Calculus is first and foremost about rates of change. Things change over time (or distance, or whatever), and at any given (one) point there is a certain rate of change, but you can only "see" the change by comparing two points. So, you consider two points "very" close together and get an approximation (because it's changing!)... the closer together your two points the better the approximation. Calculus is about taking this to eleven.

For that, you need the idea of a limit. As "delta x" (the difference between the two points) goes to zero, the value of the expression you are looking for will get closer and closer to some value; that value is the limit.

Trivial case: y=2x. As x approaches 4, y will approach 8.
Problematic case: y=1/x. As x approaches 0, y increases without bound ("approaches infinity").
Useful illustration: y=x2/x.

As x approaches 0, what happens? The bottom makes the expression want to blow up ("approach infinity"), but the top looks well behaved. You can't just divide both sides by x to simplify, because at x=0 you're dividing by 0. However, you can do that as long as x doesn't equal zero. What happens? We simply get y=x in those cases. As x approaches zero, y also approaches zero. The limit of the expression x2/x as x approaches 0 is zero.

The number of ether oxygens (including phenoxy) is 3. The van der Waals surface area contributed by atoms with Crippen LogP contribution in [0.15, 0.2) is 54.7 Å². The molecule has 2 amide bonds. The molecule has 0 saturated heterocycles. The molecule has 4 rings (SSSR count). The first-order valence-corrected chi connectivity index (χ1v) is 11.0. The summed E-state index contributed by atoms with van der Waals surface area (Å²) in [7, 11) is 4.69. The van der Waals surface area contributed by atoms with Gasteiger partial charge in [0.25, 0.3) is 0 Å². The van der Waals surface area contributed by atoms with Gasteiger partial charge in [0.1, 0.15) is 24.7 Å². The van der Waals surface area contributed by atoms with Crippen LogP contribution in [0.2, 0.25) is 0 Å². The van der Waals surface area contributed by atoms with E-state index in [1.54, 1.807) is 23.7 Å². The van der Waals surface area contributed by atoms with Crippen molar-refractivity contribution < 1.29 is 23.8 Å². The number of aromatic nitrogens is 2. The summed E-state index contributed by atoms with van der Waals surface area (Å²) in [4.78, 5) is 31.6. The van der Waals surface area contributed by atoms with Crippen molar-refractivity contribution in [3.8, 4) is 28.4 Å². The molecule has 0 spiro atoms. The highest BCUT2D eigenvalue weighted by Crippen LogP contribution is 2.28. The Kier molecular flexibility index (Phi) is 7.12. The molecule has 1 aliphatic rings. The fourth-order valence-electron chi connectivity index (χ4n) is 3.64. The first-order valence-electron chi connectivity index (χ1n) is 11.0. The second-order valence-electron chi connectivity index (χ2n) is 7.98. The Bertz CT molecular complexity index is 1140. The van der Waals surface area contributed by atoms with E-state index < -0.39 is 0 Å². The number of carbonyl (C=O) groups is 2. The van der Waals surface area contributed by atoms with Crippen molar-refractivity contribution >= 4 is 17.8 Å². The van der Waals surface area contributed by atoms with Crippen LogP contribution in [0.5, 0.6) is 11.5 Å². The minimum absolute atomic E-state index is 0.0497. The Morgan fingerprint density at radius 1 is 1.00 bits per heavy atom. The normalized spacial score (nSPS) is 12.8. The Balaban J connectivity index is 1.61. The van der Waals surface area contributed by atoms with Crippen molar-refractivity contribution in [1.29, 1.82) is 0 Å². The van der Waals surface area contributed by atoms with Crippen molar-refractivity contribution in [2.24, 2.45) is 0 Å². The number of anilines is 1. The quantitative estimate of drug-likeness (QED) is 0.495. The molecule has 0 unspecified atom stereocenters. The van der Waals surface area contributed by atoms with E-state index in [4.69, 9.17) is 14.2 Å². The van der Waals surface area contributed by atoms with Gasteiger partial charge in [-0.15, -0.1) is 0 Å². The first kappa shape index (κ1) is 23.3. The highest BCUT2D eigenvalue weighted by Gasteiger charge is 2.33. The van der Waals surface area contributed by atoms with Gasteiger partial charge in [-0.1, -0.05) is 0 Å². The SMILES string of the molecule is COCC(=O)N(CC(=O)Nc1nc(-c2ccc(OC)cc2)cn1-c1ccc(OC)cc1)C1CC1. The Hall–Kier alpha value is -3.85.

More interesting expressions where the limit isn't obvious are available in a zillion textbooks. But that's the idea of a limit.

We then apply that idea to rates of change, to find (say) the slope of a curve. That curve needs to be expressed first in math, for example,
y=3x2
Slope is rise over run; that's easy if you have a straight line. Just pick two points and do arithmetic; the slope is constant. But with this curve, the slope keeps changing. We want an expression for the slope of this curve at any point. To do this, we still pick two points. One of them will be x (the point at which we want the value of the slope), and the other will be nearby: (x+a), where a is small.